The Hall of Fame covers, at least partially, most of NASCAR’s history — even its moonshine roots and driver deaths on the track.
The thick accident report from Earnhardt’s fatal lastlap crash at the 2001 Daytona 500 is on display, part of a section that highlights the safety advances made since his death.
“He’s got an incredible legacy as one of the best drivers that’s ever driven a race car,” Kelley said. “But his other legacy is the impact that his accident had. It was actually NASCAR’s idea to show the accident report.”
But the Hall also has a strikingly small display labeled “diversity.” Pictures of a handful of the few minority and female drivers are tucked away in a corner, a reminder of the sport’s nearly all-male, all-white past. NASCAR chose Charlotte, the often staid banking city in the heart of stock car country, over Atlanta, Richmond, Va., Daytona Beach, Fla., and Kansas City, Kan., as the spot to honor the sport’s six-decade history and growth from its Southern base to a national sport.
Admission is $19.95, with discounts for children 12 and younger, seniors 60 and older and military members. Yearly memberships are also available. A portion of the profits will go to NASCAR, the sport’s sanctioning body.
The Charlotte area, home to about 90 percent of NASTh CAR’s teams, hopes the Hall’s addition downtown will make the city a destination for conventions and vacationing families.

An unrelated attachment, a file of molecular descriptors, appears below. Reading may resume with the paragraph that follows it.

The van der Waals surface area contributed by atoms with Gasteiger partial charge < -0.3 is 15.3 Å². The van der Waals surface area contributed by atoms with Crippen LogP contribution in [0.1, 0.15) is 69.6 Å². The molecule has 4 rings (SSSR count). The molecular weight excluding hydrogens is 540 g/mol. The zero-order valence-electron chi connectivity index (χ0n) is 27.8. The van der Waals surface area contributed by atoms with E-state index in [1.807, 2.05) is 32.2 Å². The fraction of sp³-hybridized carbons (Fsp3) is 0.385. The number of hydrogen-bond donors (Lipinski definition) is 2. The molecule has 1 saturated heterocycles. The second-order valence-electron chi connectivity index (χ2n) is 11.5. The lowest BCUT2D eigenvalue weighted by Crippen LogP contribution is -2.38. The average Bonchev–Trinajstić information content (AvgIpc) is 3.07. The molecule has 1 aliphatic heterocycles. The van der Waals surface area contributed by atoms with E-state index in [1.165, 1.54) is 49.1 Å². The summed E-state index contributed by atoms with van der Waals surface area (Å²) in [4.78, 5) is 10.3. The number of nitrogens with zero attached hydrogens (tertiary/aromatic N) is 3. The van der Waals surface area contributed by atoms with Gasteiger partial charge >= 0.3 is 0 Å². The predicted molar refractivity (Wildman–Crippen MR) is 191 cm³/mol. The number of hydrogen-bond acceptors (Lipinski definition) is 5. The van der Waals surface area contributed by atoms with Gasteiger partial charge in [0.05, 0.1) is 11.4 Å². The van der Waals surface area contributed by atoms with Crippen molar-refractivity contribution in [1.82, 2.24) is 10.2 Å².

Already, the National Rifle Association expects to bring a city-record 70,000 people for a convention this month. The group will use the adjacent 40,000-square foot ballroom. The first tour group coming to see the Hall is from Canada.
“When people think of Nashville (Tenn.) they think of country music. When they think of Canton (Ohio) or Cooperstown (N.Y.) they think of football and baseball,” Kelley said. “Now when people think of Charlotte, they’re going to think more than, ‘OK, that’s a banking center.’ They’re going to think a destination opportunity.”
The Hall’s opening and May 23 induction ceremony coincide with this month’s races at nearby Charlotte Motor Speedway. It’s when city officials estimate a good chunk of the estimated 800,000 first-year visitors will come.
The challenge is getting fans to return and make the city-owned building profitable. It’s why displays will be rotated, cars replaced, interactive displays changed and a new induction class enshrined each year.
“One of the things we preached in every single meeting was sustainability and refreshing the facility,” Davidson said.
That job went to Ralph Appelbaum, whose New York-based company designed the layout and displays. And while a good chunk of the facility will honor the sport’s past, there is an emphasis on getting adults and children to experience what it’s like to be a driver, crew chief or pit crew member in hopes of collecting repeat customers. “It’s not just a compilation of winning track footage,” Appelbaum said. “What this gets you engaged with is how engines and cars are designed, built, engineered. It takes you deep into a whole set of challenges that our children can really connect to.”